We also studied two subpopulations (Figure S1): 1) a 5-year completer population of participants who initiated DMF between fall 2013 and spring 2014 and completed a survey at year 5 reporting that they were still receiving DMF treatment and 2) an employment population of participants who reported being employed full-time or part-time at the index survey and were 62 years and younger. Because the study spans 5 years and the average retirement age in the United States is 62 years,15 the change in employment status in people older than 62 years may more likely be driven by reasons unrelated to MS.
The Patient-Determined Disease Steps (PDDS) scale is a self-report measure for characterizing MS-associated disabilities and disability progression that was adapted from the physician-administered Disease Steps scale. The PDDS is an ordinal scale with scores ranging from 0 (normal) to 8 (bedridden). Results from the PDDS are highly correlated with the clinician-measured Expanded Disability Status Scale (EDSS) scores.16–19 The Performance Scales (PS) is a self-report measure for MS-associated disability20 assessing eight domains: mobility, bladder/bowel, fatigue, sensory, vision, cognition, spasticity, and hand. Scores for all domains except mobility range from 0 (normal) to 5 (total disability); scores for the mobility domain range from 0 to 6. Both the PDDS and the PS have good internal consistency and reliability and adequate test-retest reliability.16,18 The PS mobility, bladder/bowel, fatigue, vision, and hand subscales have each been validated against their clinical criterion measures (Timed 25-Foot Walk test, Nine-Hole Peg Test, low-contrast visual acuity, Modified Fatigue Impact Scale, and Bladder Control Scale).18 In addition, the NARCOMS depression scale was used to assess depression.21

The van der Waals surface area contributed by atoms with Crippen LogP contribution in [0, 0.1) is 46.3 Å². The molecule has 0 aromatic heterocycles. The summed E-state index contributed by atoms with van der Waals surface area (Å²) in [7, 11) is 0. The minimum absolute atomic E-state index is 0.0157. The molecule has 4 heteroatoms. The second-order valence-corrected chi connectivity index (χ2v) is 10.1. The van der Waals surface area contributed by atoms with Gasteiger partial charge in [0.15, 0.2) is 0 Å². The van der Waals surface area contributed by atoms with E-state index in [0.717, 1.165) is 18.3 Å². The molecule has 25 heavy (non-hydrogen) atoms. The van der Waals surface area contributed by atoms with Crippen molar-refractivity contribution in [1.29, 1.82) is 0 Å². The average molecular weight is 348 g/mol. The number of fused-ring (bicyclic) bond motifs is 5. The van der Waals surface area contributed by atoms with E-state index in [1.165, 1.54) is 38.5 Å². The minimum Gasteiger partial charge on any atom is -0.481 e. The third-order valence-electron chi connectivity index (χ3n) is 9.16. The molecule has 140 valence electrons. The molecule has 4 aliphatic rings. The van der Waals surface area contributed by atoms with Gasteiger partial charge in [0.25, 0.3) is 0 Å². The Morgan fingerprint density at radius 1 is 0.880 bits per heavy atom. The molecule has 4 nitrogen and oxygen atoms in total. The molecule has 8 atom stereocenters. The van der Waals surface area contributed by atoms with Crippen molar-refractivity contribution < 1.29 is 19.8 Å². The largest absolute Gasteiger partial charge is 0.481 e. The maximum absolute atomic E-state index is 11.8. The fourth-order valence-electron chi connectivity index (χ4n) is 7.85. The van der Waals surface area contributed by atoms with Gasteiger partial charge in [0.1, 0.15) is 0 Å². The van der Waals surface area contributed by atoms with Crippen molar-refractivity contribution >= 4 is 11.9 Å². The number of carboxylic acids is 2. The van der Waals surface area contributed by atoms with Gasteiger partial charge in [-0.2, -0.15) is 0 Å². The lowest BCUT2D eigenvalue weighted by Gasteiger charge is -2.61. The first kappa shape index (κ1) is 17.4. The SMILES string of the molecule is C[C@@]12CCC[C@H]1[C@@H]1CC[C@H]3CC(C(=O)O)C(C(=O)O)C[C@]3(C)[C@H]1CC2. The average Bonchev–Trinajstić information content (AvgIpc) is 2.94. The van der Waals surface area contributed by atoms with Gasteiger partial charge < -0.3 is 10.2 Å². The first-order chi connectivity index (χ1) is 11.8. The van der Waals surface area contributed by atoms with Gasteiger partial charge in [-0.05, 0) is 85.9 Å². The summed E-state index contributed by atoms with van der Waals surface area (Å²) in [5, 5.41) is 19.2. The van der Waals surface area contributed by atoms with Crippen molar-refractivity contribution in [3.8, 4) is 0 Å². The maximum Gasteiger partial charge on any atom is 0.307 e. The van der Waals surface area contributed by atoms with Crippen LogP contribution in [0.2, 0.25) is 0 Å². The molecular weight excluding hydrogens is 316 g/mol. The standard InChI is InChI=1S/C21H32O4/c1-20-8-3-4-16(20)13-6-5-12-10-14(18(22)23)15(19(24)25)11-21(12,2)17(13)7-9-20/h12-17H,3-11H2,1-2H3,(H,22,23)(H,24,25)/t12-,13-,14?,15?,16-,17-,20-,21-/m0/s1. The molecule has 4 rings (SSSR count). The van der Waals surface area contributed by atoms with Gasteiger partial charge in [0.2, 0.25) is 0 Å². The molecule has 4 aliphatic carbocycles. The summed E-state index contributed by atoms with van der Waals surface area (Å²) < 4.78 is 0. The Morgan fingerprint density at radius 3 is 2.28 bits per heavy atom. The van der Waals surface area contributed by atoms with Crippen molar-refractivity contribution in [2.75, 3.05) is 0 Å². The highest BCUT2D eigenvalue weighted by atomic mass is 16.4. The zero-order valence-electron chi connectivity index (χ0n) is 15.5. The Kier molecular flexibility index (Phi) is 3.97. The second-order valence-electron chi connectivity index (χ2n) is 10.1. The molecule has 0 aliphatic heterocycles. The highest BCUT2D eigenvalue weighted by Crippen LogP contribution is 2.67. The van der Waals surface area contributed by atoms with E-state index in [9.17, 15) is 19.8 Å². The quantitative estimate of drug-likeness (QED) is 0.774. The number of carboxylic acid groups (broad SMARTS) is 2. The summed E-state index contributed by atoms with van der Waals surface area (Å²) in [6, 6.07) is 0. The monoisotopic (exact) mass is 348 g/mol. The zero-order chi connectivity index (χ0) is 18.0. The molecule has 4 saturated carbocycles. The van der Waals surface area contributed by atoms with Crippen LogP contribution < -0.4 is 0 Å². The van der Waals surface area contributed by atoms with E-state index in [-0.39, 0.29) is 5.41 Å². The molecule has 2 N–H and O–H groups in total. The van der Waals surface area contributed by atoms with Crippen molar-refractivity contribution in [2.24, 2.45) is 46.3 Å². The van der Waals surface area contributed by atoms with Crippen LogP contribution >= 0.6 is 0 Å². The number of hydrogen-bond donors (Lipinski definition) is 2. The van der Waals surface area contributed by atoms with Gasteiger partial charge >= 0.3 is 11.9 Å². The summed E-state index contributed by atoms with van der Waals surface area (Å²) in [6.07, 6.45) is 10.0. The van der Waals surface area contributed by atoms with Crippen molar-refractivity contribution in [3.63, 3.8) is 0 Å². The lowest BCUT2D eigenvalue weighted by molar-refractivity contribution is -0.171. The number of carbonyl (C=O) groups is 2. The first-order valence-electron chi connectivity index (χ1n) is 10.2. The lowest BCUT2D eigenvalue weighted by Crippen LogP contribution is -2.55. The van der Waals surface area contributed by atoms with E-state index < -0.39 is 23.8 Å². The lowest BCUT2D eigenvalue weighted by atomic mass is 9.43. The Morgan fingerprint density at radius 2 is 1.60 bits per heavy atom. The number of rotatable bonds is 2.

Demographic information was captured from the participant enrollment survey. Participants reported their sex, date of birth, race (categorized as White, Black, or other), and year of diagnosis on their enrollment survey. Age was calculated as age at the time of the index survey. Each semiannual update used a single question to assess whether the participant had a relapse in the past 6 months (yes/no/unsure). Participants reported their clinical course of MS by responding to the question, “What type of MS has your doctor said you have now?” with possible responses being clinically isolated syndrome, relapsing-remitting, secondary progressive, primary progressive, and don’t know/unsure. Previous use of disease-modifying therapies (DMTs) was determined based on respondents reporting past use of DMTs, including the following: cyclophosphamide, glatiramer acetate, intramuscular interferon beta-1a, subcutaneous interferon beta-1a, interferon beta-1b, teriflunomide, fingolimod, or natalizumab. Employment status was reported as full-time, part-time, or unemployed. Participants also reported the number of workdays missed and whether the hours they worked had decreased (yes/no).